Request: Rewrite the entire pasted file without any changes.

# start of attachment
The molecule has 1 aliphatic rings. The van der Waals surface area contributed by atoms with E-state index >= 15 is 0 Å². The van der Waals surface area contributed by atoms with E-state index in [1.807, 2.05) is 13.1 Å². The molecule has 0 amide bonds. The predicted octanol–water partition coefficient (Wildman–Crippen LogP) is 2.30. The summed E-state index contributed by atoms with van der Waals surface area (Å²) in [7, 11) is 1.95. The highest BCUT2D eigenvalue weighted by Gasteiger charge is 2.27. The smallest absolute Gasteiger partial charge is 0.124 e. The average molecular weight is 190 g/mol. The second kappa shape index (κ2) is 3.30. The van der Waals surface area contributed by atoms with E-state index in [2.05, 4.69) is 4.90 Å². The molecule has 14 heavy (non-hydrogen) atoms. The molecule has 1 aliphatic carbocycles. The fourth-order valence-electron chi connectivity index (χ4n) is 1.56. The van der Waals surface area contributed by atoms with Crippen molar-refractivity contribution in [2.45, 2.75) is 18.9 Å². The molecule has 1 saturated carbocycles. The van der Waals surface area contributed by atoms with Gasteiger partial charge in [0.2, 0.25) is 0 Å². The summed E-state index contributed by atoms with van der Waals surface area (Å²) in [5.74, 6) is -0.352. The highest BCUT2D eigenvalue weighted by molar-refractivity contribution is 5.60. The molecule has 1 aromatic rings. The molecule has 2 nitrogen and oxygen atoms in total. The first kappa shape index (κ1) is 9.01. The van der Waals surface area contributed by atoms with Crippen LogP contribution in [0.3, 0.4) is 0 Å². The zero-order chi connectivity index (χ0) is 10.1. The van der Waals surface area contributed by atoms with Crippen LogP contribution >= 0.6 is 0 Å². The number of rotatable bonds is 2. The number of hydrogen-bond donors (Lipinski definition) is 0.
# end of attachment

The molecule has 1 aliphatic rings. The van der Waals surface area contributed by atoms with E-state index >= 15 is 0 Å². The van der Waals surface area contributed by atoms with E-state index in [1.807, 2.05) is 13.1 Å². The molecule has 0 amide bonds. The predicted octanol–water partition coefficient (Wildman–Crippen LogP) is 2.30. The summed E-state index contributed by atoms with van der Waals surface area (Å²) in [7, 11) is 1.95. The highest BCUT2D eigenvalue weighted by Gasteiger charge is 2.27. The smallest absolute Gasteiger partial charge is 0.124 e. The average molecular weight is 190 g/mol. The second kappa shape index (κ2) is 3.30. The van der Waals surface area contributed by atoms with E-state index in [2.05, 4.69) is 4.90 Å². The molecule has 14 heavy (non-hydrogen) atoms. The molecule has 1 aliphatic carbocycles. The fourth-order valence-electron chi connectivity index (χ4n) is 1.56. The van der Waals surface area contributed by atoms with Crippen molar-refractivity contribution in [2.45, 2.75) is 18.9 Å². The molecule has 1 saturated carbocycles. The van der Waals surface area contributed by atoms with Gasteiger partial charge in [0.2, 0.25) is 0 Å². The summed E-state index contributed by atoms with van der Waals surface area (Å²) in [5.74, 6) is -0.352. The highest BCUT2D eigenvalue weighted by molar-refractivity contribution is 5.60. The molecule has 1 aromatic rings. The molecule has 2 nitrogen and oxygen atoms in total. The first kappa shape index (κ1) is 9.01. The van der Waals surface area contributed by atoms with Crippen LogP contribution in [0.3, 0.4) is 0 Å². The zero-order chi connectivity index (χ0) is 10.1. The van der Waals surface area contributed by atoms with Crippen LogP contribution >= 0.6 is 0 Å². The number of rotatable bonds is 2. The number of hydrogen-bond donors (Lipinski definition) is 0.